The little old grandma standing in line ahead of me was clutching tightly to her large stack of quilts. Her adult grand daughter was carefully unfolding each one so that it could receive its random number tag for judging in the Marathon Quilt Show. Every once in a while, grandma would correct her grand daughter on which part of the quilt was up. It was clear that grandma was unabashedly proud of all her hard work and was eager to show it off.
Unlike the big national quilt shows I have attended, the Marathon Quilt Show was a much more laid back and casual affair. Anyone could enter a quilt. No pre-judging. No pre-qualifications. All quilters of all skill levels were warmly welcomed. Drop your quilt off between 10 to 12, and then pick it up when the show was over at 4 PM. Yet despite the fact that the show lasted for only a portion of one day, many quilters drove two to three hours from nearby towns and communities so that they could show off their handy work. By the end of the day, over 100 beautiful quilts were on display in the local community center.
I like going to the big quilt shows, but I really much prefer these smaller, local, guild organized shows. I can appreciate the artistry and complicated craftsmanship of the quilts I see on display at a national show, but it can be hard to relate to those masterpieces. It’s much like looking at a Rembrandt painting – the art is beautiful but I could never do it.
In contrast, the quilts on display at the Marathon Quilt Show felt authentic and doable though no less skillful. These quilts were not designed just for show. These quilts were made to be used as quilts were intended to – to cover a bed, to warm a lap, to give comfort to a child, or to brighten a dreary day with a riot of bright colors. The love in every stitch and the pride in every design was palpable. And each quilt undoubtedly came with its own story – like the story of the quilt made so proudly by Jan Hartman.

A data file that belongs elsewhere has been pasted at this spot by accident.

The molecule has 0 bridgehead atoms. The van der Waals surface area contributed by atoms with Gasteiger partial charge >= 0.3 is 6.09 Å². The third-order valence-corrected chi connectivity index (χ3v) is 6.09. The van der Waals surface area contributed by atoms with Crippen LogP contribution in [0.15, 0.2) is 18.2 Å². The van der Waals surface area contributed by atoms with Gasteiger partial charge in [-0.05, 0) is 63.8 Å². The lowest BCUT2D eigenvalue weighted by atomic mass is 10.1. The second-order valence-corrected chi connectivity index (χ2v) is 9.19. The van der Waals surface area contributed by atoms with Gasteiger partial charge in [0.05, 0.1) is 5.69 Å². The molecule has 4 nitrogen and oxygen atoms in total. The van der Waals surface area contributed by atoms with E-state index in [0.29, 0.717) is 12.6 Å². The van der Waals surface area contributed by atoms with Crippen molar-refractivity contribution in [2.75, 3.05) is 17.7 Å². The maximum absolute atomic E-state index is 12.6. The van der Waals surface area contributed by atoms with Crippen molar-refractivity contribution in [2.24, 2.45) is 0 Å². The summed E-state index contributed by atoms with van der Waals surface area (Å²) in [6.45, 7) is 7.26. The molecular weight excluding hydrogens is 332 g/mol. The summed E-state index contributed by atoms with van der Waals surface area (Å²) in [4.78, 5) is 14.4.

Jan had learned to quilt from her mother-in-law who used to make as many as 60 quilts a year, all of which she donated. Jan’s mother also sewed, making Jan’s dresses as she was growing up. It was with vintage fabric that had once belonged to her mother that Jan made the quilt she displayed in the show. And now Jan takes her turn to pass on her knowledge as she teaches her grand daughter the art of quilting. The quilt than Jan made provides a connection to her mother that she can share with her grand daughter, a tangible connection that would otherwise be impossible.
I love to travel and I love to quilt, so when I can combine the two as I did with my trip to Marathon and the Big Bend area of Texas, I feel like a kid in a candy store. Experiencing a local quilt show in a destination I don’t know gives me a glimpse into the creative soul of the community. The fabrics, the patterns and the colors all tell a story. Big or small, bright or drab, the quilts and the quilters who create them leave a loving legacy that describes their time and place – a legacy that warms and comforts and links generations together.
Thanks for visiting.
Please note that my visit to the Big Bend area was hosted by Visit Big Bend but all content is my own.